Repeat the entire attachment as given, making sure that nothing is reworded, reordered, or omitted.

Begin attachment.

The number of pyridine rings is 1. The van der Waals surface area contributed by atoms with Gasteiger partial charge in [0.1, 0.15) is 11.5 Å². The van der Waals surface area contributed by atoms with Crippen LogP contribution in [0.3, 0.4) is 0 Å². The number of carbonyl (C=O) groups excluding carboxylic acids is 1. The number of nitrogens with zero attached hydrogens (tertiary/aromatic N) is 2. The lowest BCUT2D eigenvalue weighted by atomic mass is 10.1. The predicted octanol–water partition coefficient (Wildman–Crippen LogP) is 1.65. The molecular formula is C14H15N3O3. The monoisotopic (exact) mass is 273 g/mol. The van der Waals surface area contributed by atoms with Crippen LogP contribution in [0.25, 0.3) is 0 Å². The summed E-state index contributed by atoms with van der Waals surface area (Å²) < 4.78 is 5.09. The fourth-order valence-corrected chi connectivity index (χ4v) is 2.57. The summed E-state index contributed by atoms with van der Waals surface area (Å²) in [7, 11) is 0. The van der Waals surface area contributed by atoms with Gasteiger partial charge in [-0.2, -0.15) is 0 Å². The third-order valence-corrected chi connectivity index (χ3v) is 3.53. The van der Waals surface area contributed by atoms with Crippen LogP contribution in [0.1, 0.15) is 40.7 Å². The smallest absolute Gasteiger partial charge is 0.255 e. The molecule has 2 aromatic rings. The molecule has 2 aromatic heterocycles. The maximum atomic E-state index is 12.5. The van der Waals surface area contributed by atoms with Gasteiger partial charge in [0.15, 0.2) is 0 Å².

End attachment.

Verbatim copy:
The number of pyridine rings is 1. The van der Waals surface area contributed by atoms with Gasteiger partial charge in [0.1, 0.15) is 11.5 Å². The van der Waals surface area contributed by atoms with Crippen LogP contribution in [0.3, 0.4) is 0 Å². The number of carbonyl (C=O) groups excluding carboxylic acids is 1. The number of nitrogens with zero attached hydrogens (tertiary/aromatic N) is 2. The lowest BCUT2D eigenvalue weighted by atomic mass is 10.1. The predicted octanol–water partition coefficient (Wildman–Crippen LogP) is 1.65. The molecular formula is C14H15N3O3. The monoisotopic (exact) mass is 273 g/mol. The van der Waals surface area contributed by atoms with Crippen LogP contribution in [0.25, 0.3) is 0 Å². The summed E-state index contributed by atoms with van der Waals surface area (Å²) < 4.78 is 5.09. The fourth-order valence-corrected chi connectivity index (χ4v) is 2.57. The summed E-state index contributed by atoms with van der Waals surface area (Å²) in [7, 11) is 0. The van der Waals surface area contributed by atoms with Gasteiger partial charge in [-0.2, -0.15) is 0 Å². The third-order valence-corrected chi connectivity index (χ3v) is 3.53. The van der Waals surface area contributed by atoms with Crippen LogP contribution in [0.1, 0.15) is 40.7 Å². The smallest absolute Gasteiger partial charge is 0.255 e. The molecule has 2 aromatic rings. The molecule has 2 aromatic heterocycles. The maximum atomic E-state index is 12.5. The van der Waals surface area contributed by atoms with Gasteiger partial charge in [0.15, 0.2) is 0 Å².